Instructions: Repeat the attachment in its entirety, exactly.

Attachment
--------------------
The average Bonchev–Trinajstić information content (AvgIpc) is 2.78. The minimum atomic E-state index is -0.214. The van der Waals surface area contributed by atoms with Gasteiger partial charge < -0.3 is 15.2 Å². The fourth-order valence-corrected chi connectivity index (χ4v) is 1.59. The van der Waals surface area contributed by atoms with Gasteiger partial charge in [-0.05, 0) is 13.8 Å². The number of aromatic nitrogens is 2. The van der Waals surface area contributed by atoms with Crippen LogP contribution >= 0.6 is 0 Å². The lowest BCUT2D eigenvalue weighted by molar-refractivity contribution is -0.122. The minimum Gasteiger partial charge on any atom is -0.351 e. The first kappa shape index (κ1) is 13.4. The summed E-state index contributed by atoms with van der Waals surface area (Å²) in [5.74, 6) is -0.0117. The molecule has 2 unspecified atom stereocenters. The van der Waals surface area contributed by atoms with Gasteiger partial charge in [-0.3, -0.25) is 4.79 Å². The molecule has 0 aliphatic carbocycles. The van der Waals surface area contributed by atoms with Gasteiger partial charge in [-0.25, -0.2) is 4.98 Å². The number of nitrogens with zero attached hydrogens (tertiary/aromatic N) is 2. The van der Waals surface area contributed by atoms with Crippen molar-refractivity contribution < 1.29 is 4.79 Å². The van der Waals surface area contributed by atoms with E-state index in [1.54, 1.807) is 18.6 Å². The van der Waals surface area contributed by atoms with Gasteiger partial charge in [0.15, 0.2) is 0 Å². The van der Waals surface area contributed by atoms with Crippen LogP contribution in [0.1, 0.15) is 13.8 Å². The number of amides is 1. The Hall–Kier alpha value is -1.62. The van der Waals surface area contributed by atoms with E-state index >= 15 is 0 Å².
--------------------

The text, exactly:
The average Bonchev–Trinajstić information content (AvgIpc) is 2.78. The minimum atomic E-state index is -0.214. The van der Waals surface area contributed by atoms with Gasteiger partial charge < -0.3 is 15.2 Å². The fourth-order valence-corrected chi connectivity index (χ4v) is 1.59. The van der Waals surface area contributed by atoms with Gasteiger partial charge in [-0.05, 0) is 13.8 Å². The number of aromatic nitrogens is 2. The van der Waals surface area contributed by atoms with Crippen LogP contribution >= 0.6 is 0 Å². The lowest BCUT2D eigenvalue weighted by molar-refractivity contribution is -0.122. The minimum Gasteiger partial charge on any atom is -0.351 e. The first kappa shape index (κ1) is 13.4. The summed E-state index contributed by atoms with van der Waals surface area (Å²) in [5.74, 6) is -0.0117. The molecule has 2 unspecified atom stereocenters. The van der Waals surface area contributed by atoms with Gasteiger partial charge in [-0.3, -0.25) is 4.79 Å². The molecule has 0 aliphatic carbocycles. The van der Waals surface area contributed by atoms with Gasteiger partial charge in [-0.25, -0.2) is 4.98 Å². The number of nitrogens with zero attached hydrogens (tertiary/aromatic N) is 2. The van der Waals surface area contributed by atoms with Crippen molar-refractivity contribution < 1.29 is 4.79 Å². The van der Waals surface area contributed by atoms with E-state index in [1.54, 1.807) is 18.6 Å². The van der Waals surface area contributed by atoms with Gasteiger partial charge in [0.15, 0.2) is 0 Å². The van der Waals surface area contributed by atoms with Crippen LogP contribution in [0.1, 0.15) is 13.8 Å². The number of amides is 1. The Hall–Kier alpha value is -1.62. The van der Waals surface area contributed by atoms with E-state index >= 15 is 0 Å².